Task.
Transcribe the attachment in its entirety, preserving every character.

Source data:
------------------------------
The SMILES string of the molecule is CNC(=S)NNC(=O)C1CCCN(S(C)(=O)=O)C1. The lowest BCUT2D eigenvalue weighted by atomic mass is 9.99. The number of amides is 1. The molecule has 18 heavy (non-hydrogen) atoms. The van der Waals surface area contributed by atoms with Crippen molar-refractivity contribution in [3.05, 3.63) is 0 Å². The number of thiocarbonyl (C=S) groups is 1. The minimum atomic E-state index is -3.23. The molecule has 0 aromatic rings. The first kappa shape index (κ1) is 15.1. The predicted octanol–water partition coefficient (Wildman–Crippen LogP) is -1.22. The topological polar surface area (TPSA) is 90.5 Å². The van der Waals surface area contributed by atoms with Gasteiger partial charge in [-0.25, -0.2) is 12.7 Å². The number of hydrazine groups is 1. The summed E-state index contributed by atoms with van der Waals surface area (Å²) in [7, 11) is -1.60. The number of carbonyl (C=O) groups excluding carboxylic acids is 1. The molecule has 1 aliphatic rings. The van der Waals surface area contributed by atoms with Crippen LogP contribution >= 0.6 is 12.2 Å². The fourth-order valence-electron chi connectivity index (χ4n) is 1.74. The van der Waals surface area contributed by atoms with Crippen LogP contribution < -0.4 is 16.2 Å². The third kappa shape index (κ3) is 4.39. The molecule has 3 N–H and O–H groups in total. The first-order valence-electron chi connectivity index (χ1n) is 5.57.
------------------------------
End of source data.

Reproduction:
The SMILES string of the molecule is CNC(=S)NNC(=O)C1CCCN(S(C)(=O)=O)C1. The lowest BCUT2D eigenvalue weighted by atomic mass is 9.99. The number of amides is 1. The molecule has 18 heavy (non-hydrogen) atoms. The van der Waals surface area contributed by atoms with Crippen molar-refractivity contribution in [3.05, 3.63) is 0 Å². The number of thiocarbonyl (C=S) groups is 1. The minimum atomic E-state index is -3.23. The molecule has 0 aromatic rings. The first kappa shape index (κ1) is 15.1. The predicted octanol–water partition coefficient (Wildman–Crippen LogP) is -1.22. The topological polar surface area (TPSA) is 90.5 Å². The van der Waals surface area contributed by atoms with Gasteiger partial charge in [-0.25, -0.2) is 12.7 Å². The number of hydrazine groups is 1. The summed E-state index contributed by atoms with van der Waals surface area (Å²) in [7, 11) is -1.60. The number of carbonyl (C=O) groups excluding carboxylic acids is 1. The molecule has 1 aliphatic rings. The van der Waals surface area contributed by atoms with Crippen LogP contribution >= 0.6 is 12.2 Å². The fourth-order valence-electron chi connectivity index (χ4n) is 1.74. The van der Waals surface area contributed by atoms with Crippen LogP contribution < -0.4 is 16.2 Å². The third kappa shape index (κ3) is 4.39. The molecule has 3 N–H and O–H groups in total. The first-order valence-electron chi connectivity index (χ1n) is 5.57.